MISSOURI - State health and education officials hosted a webinar Wednesday to discuss COVID-19 protocol updates for local school districts.
Districts are beginning to relax their coronavirus precautions in light of slowing case numbers over the time period from November 2020 to present.
Nathan Koffarnus, Missouri Department of Health and Senior Services program coordinator of communicable disease control and prevention, began the presentation by reviewing updated numbers on the Missouri COVID-19 dashboard.
The speakers reviewed mitigation strategies in use at local levels and shared how those strategies should continue or change as schools prepare for the 2020 summer and fall semesters.
Below are some of the mitigation tools covered during the presentation.
Hybrid learning models
“Case studies and data continue to show that in-person learning can be done safely for all students who choose that option five days a week,” Margie Vandeeven, Commissioner of Education, said.
“Both President Biden and education secretary Miguel Cardona have indicated the federal government has an expectation that every school across the country will offer in-person learning, full time, five days a week at the start of next school year,” she said.
According to the presentation, other mitigation strategies may be more important when transitioning from hybrid to in-person to ensure safety, as well as comfort and confidence.
“Obviously there are remote or virtual learning options that should be available for the families who choose that option,” Vandeeven said.
In Missouri this could be done through MOCAP, or any program that the individual districts may provide.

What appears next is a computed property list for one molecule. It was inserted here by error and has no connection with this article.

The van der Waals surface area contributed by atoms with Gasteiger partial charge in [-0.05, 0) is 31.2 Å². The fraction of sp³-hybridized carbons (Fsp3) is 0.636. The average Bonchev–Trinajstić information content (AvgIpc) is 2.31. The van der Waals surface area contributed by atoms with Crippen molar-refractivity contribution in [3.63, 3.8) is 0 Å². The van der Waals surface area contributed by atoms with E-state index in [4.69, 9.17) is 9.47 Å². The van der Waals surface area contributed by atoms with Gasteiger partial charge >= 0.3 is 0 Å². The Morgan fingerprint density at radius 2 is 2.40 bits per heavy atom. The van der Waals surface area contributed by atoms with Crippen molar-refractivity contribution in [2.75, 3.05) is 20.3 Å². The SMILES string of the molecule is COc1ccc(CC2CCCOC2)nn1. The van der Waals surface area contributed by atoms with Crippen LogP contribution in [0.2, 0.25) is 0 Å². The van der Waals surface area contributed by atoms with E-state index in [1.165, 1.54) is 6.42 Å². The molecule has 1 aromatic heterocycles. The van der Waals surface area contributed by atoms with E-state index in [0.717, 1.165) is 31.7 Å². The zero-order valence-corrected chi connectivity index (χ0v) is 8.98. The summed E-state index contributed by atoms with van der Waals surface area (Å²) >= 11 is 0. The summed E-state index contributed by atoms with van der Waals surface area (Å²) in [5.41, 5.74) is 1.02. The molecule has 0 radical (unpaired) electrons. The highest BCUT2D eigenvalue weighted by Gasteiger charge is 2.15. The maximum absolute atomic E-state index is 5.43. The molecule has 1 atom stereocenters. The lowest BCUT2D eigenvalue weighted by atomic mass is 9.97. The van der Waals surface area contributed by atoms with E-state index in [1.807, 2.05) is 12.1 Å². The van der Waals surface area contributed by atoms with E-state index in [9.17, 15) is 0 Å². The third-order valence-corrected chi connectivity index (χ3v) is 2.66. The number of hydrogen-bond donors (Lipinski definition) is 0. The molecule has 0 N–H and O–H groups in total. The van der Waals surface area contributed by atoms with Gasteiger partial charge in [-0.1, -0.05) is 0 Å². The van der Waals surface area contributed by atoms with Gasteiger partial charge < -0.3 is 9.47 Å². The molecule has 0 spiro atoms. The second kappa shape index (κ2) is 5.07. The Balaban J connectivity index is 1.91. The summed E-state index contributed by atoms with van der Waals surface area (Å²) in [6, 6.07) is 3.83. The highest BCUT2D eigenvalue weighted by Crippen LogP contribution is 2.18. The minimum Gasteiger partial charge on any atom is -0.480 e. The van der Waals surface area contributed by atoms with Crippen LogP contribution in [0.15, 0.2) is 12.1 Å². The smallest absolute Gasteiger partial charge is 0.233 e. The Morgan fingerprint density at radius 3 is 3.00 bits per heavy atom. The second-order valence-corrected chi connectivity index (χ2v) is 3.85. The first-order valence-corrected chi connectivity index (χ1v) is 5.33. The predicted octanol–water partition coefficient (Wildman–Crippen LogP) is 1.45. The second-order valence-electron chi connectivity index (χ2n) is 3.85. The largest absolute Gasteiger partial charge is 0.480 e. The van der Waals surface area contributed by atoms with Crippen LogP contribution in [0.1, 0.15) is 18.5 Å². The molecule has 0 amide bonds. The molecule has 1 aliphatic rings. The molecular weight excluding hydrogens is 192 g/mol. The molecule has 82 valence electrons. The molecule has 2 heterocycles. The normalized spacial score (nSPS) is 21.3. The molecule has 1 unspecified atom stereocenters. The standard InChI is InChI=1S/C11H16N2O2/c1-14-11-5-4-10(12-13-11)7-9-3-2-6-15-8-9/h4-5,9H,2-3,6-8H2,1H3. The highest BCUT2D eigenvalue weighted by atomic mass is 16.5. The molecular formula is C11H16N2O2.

“I have been hopeful that at some point we will be able to eliminate the use of masks,” Dr. Rachel Orscheln, director of ambulatory pediatric infectious disease at St. Louis Children's Hospital, said. “But we are certainly not there at this moment.”
She said masks may have been the most effective tools used in schools and advised school districts against lifting any masking requirements in their buildings.
“They may be one of the most effective tools that have been implemented in schools,” she said.
She also mentioned other respiratory viruses have significantly declined in numbers this year.
“This has had a substantial impact on all illnesses… we’ve essentially vanquished strep throat,” she said.
Physical distancing, barriers and cohorting students
“What we have learned… is that schools can operate with very little evidence of transmission, even when students are less than six feet apart when other mitigation strategies are in place” Orscheln said. “Probably most importantly the use of face masks.”
She said this makes it possible to have more students in the class physically, as 3 feet of distance has not caused an increase in transmission.
Rigorous cleaning and sanitizing
“Cleaning our schools and keeping them clean is always important,” Vandeeven said. “No matter if COVID-19 is around or not.”
She wanted to emphasize that this mitigation tactic has been especially rigorous this school year, to try and reduce the transmission of the coronavirus.
“What we have learned through the course of the last year is that this is really a respiratory virus that is transmitted primarily through respiratory droplets,” Orscheln said.
She said tactics like sanitizing will likely be valuable well into the future for fighting other illnesses. However, the more extensive sanitizing that we have seen in schools over the past year will not be necessary.
Vaccinating staff and students
According to the presentation, the risk of coronavirus transmission in schools will depend on the community uptake of vaccination.
“Ultimately we will get to a point where we have control of COVID-19,” Orscheln said.
She defined control of COVID-19 as a situation in which death and hospitalization rates are low.
Dr. Orscheln considers natural infection as the ‘hard way,’ saying, “we see increased deaths, disability, healthcare costs, lost wages.”
She said reaching herd immunity would take a long time, while also still needing to use mitigation strategies to try and slow the outbreak so that the healthcare infrastructure is not overwhelmed.
Orscheln says if we take the ‘straight path’ through vaccinations, other mitigation strategies can be relaxed.